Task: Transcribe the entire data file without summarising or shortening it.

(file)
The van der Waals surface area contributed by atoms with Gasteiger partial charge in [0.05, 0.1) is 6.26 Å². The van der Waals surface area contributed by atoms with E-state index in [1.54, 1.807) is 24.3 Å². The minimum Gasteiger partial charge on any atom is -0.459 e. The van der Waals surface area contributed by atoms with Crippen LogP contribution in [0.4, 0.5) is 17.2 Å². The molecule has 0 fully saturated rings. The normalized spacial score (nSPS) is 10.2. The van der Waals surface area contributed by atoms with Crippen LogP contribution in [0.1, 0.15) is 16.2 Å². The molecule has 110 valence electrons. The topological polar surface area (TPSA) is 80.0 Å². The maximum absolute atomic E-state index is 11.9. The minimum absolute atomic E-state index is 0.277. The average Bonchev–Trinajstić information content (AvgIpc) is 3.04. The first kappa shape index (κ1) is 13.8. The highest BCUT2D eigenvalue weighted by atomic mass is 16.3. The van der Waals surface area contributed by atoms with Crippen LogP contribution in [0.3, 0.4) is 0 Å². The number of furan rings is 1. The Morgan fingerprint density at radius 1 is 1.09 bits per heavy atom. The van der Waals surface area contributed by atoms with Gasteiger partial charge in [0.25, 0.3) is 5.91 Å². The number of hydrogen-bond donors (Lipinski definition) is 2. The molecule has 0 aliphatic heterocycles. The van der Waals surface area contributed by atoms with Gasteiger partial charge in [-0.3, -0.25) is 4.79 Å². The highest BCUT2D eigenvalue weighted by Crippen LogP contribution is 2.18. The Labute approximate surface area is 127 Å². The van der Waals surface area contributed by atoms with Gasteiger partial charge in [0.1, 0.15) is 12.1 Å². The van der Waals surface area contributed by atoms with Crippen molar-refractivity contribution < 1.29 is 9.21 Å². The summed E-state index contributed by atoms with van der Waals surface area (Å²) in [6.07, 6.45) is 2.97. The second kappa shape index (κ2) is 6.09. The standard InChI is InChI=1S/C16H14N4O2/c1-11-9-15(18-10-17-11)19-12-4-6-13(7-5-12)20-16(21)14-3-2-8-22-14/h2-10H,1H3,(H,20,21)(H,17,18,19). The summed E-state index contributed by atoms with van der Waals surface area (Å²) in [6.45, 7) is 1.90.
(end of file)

The van der Waals surface area contributed by atoms with Gasteiger partial charge in [0.05, 0.1) is 6.26 Å². The van der Waals surface area contributed by atoms with E-state index in [1.54, 1.807) is 24.3 Å². The minimum Gasteiger partial charge on any atom is -0.459 e. The van der Waals surface area contributed by atoms with Crippen LogP contribution in [0.4, 0.5) is 17.2 Å². The molecule has 0 fully saturated rings. The normalized spacial score (nSPS) is 10.2. The van der Waals surface area contributed by atoms with Crippen LogP contribution in [0.1, 0.15) is 16.2 Å². The molecule has 110 valence electrons. The topological polar surface area (TPSA) is 80.0 Å². The maximum absolute atomic E-state index is 11.9. The minimum absolute atomic E-state index is 0.277. The average Bonchev–Trinajstić information content (AvgIpc) is 3.04. The first kappa shape index (κ1) is 13.8. The highest BCUT2D eigenvalue weighted by atomic mass is 16.3. The van der Waals surface area contributed by atoms with Crippen LogP contribution in [0.3, 0.4) is 0 Å². The number of furan rings is 1. The Morgan fingerprint density at radius 1 is 1.09 bits per heavy atom. The van der Waals surface area contributed by atoms with Gasteiger partial charge in [0.25, 0.3) is 5.91 Å². The number of hydrogen-bond donors (Lipinski definition) is 2. The molecule has 0 aliphatic heterocycles. The van der Waals surface area contributed by atoms with Gasteiger partial charge in [-0.3, -0.25) is 4.79 Å². The highest BCUT2D eigenvalue weighted by Crippen LogP contribution is 2.18. The Labute approximate surface area is 127 Å². The van der Waals surface area contributed by atoms with Gasteiger partial charge in [0.1, 0.15) is 12.1 Å². The van der Waals surface area contributed by atoms with Crippen molar-refractivity contribution < 1.29 is 9.21 Å². The summed E-state index contributed by atoms with van der Waals surface area (Å²) in [6.07, 6.45) is 2.97. The second kappa shape index (κ2) is 6.09. The standard InChI is InChI=1S/C16H14N4O2/c1-11-9-15(18-10-17-11)19-12-4-6-13(7-5-12)20-16(21)14-3-2-8-22-14/h2-10H,1H3,(H,20,21)(H,17,18,19). The summed E-state index contributed by atoms with van der Waals surface area (Å²) in [6.45, 7) is 1.90.